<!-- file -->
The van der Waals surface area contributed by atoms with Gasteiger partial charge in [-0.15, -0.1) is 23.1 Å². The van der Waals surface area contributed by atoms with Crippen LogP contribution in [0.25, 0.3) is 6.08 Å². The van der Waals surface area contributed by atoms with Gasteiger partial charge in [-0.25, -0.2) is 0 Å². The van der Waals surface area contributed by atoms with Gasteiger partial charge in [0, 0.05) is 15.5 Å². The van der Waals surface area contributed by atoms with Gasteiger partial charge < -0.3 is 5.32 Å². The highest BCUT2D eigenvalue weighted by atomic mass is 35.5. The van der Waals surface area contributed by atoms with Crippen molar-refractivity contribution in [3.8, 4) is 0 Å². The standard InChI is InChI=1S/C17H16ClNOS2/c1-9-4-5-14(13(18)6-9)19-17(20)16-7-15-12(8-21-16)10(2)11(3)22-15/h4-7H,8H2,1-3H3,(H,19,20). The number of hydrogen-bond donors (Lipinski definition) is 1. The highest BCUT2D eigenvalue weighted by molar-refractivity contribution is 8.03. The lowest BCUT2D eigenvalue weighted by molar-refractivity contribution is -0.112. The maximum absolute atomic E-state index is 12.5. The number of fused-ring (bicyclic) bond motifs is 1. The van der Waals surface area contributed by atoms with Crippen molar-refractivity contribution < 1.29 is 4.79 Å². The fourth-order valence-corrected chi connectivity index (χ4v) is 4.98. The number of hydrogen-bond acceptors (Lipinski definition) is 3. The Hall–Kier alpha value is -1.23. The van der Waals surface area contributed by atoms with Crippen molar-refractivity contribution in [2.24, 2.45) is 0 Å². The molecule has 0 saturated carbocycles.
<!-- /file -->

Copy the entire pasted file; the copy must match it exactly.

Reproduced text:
The van der Waals surface area contributed by atoms with Gasteiger partial charge in [-0.15, -0.1) is 23.1 Å². The van der Waals surface area contributed by atoms with Crippen LogP contribution in [0.25, 0.3) is 6.08 Å². The van der Waals surface area contributed by atoms with Gasteiger partial charge in [-0.25, -0.2) is 0 Å². The van der Waals surface area contributed by atoms with Gasteiger partial charge in [0, 0.05) is 15.5 Å². The van der Waals surface area contributed by atoms with Gasteiger partial charge < -0.3 is 5.32 Å². The highest BCUT2D eigenvalue weighted by atomic mass is 35.5. The van der Waals surface area contributed by atoms with Crippen molar-refractivity contribution in [3.8, 4) is 0 Å². The standard InChI is InChI=1S/C17H16ClNOS2/c1-9-4-5-14(13(18)6-9)19-17(20)16-7-15-12(8-21-16)10(2)11(3)22-15/h4-7H,8H2,1-3H3,(H,19,20). The number of hydrogen-bond donors (Lipinski definition) is 1. The highest BCUT2D eigenvalue weighted by molar-refractivity contribution is 8.03. The lowest BCUT2D eigenvalue weighted by molar-refractivity contribution is -0.112. The maximum absolute atomic E-state index is 12.5. The number of fused-ring (bicyclic) bond motifs is 1. The van der Waals surface area contributed by atoms with Crippen molar-refractivity contribution < 1.29 is 4.79 Å². The fourth-order valence-corrected chi connectivity index (χ4v) is 4.98. The number of hydrogen-bond acceptors (Lipinski definition) is 3. The Hall–Kier alpha value is -1.23. The van der Waals surface area contributed by atoms with Crippen molar-refractivity contribution in [2.24, 2.45) is 0 Å². The molecule has 0 saturated carbocycles.